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Dear Frankie [DVD]
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Nine-year-old Frankie and his mother, Lizzie (Emily Mortimer, Young Adam), have been on the move ever since Frankie can remember. Wanting to protect her deaf son from the truth that they've run away from his father, Lizzie has invented a story to satisfy her son's curiosity. Regularly, Lizzie writes Frankie a make-believe letter from his father, telling of his adventures as a merchant seaman in exotic lands. However, with his father's make-believe ship arriving in a fortnight, Lizzie must choose between telling Frankie the truth or befriending a stranger (Gerald Butler, Phantom of the Opera) to fulfil her son's need for a father...
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Top Customer Reviews
Lizzie Morrison, (Emily Mortimer), her nine and a half year-old son, Frankie, (Jack McElhone ), and her chain-smoking mother Nell, (Mary Riggans), have moved to a small seaside town near Glasgow, Scotland, to elude Lizzie's husband, Frankie's father. They have been on the move now for nine years, never staying long in one place. The small family of three are held together by love, which is palpable, and also by a web of lies which were originally invented to protect their most vulnerable member, the child. Frankie, who is hearing impaired, believes his father is a merchant marine seaman and writes to him faithfully, tracking the progress of his ship, the Accra, as it travels the world.
In fact, the boy is really corresponding with his mother. Lizzie encourages him to write his dad and then she intercepts the letters, responds to them and mails them, often enclosing international postage stamps for the child's prized collection. Frankie's letters, and the one's from his "father" are mailed to a central PO box which Lizzie rents whenever they move to a new place.
Major problems surface when Frankie discovers that his dad's cargo ship, the Accra, (which really does exist, to Lizzie's great surprise), will be in port for a few days. He agonizes over whether his father will come to visit him. And Lizzie is besides herself with what to do.Read more ›
The story unfolds in emotionally difficult turns without ever flinching, flagging or losing confidence in either itself or the controversial subject matter. This is achieved by superb casting and wonderfully robust performances all round where the spoken word is often of secondary importance to the subtler atmospheric facets of each interpersonal relationship. The material in terms of contemporary sociology is totally relevant and as such Dear Frankie is a worthy British (Scottish) film which is thought-provoking, intelligent and real. Whilst some of the "solutions" Lizzie reaches maybe unlikely, it should not detract from the underlying message which is nothing more instinctive and fundamental than 'what is a mother to do'?
The relationship between Frankie and the stranger who is hired by his mother to play his father for one day is very believable and very moving. The stranger, a sceptic at the outset, becomes emotionally involved and while at first he does not think much of Frankie's mother for doing this, ends up respecting her and so do we, the audience. Personally, I felt I did not like Frankie's mother at first, as her motives seem unclear. We learn about her motives with the stranger, and that's when my sympathy shifted.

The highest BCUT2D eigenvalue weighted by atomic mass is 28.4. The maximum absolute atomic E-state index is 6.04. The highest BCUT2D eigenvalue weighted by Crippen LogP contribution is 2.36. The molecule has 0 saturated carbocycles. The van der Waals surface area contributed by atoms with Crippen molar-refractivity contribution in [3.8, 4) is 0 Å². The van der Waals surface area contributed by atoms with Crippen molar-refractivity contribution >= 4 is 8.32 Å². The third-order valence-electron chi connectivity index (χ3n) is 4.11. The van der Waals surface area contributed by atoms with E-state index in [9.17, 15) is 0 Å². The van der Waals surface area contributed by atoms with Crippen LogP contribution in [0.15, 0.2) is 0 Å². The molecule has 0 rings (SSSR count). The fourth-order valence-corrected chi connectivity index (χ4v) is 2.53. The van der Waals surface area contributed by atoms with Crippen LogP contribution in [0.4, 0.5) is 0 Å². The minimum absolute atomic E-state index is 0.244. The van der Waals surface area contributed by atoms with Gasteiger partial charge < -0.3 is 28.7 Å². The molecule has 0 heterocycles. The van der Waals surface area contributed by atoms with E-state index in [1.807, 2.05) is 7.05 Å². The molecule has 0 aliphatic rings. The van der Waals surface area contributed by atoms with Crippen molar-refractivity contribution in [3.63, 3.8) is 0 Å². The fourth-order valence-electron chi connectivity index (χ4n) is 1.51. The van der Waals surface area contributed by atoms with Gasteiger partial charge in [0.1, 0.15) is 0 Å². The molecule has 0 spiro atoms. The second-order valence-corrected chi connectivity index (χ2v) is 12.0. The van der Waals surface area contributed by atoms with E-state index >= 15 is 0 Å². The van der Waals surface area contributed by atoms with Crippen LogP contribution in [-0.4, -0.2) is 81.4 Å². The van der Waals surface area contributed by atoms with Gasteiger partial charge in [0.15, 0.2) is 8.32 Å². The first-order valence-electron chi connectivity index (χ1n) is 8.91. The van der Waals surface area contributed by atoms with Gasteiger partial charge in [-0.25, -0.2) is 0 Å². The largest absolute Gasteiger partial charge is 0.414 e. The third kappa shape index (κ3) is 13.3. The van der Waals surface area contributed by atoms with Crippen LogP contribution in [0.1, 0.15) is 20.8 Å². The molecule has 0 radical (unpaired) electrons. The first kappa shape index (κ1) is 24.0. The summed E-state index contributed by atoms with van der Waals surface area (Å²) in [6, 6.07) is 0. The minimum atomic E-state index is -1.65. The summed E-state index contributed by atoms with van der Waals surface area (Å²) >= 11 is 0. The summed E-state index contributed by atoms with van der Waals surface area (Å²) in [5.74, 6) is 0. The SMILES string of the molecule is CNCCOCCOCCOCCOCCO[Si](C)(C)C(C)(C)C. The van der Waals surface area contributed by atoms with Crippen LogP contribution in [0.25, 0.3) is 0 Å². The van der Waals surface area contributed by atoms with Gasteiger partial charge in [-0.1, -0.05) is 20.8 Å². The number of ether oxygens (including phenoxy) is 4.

I was also particularly impressed by the stranger's emotion in the scene where he meets Frankie: he needs to be believable, and he is very tense wondering if he has done well. I felt the tension with him. Gerald Butler is wonderful, looking handsome, tall, and reassuring, the father figure Frankie really needs.
There are so many touching moments I will let you discover for yourselves, as I don't want to spoil it for you. I will just say that the entire movie is full of twists and turns, much more than you'd expect. In the second half a surprise awaits in virtually every scene to the very end , and I also cried at virtually every one of these scenes.Read more ›
Most Recent Customer Reviews
A lovely well acted film. A must watch, no sex scenes, no violence, what a wonderful change.Published 18 days ago by Mrs Kim H Purich
Awesome film, best one Gerard Butler has been in, in my opinion. The director has done an amazing job here and it never fails to touch me.Published 2 months ago by Amazon Customer
One of the best films ever: if you like Scotland (Greenock) (Gerald Butler) (whisky) you'll love this.Published 3 months ago by Sunskirty
Can't complain about the service - this arrived very quickly. Not too sure about the film though. It would be nice to see Gerard Butler play a good part.Published 4 months ago by Ms. C. A. Lindridge
This is excellent writing, I just keep watching this film. The cast all capture the characters so well. Read morePublished 4 months ago by Splash
Struggling single mum, well meaning lies, a boy in need of a dad - a beautiful film. I found it by chance and have recommended it to all my friends.Published 4 months ago by S Y
Beautiful and touching film. Didn't know which way it was going to go, and I was left wanting more.
It's right up there with Billy Elliot in my opinion.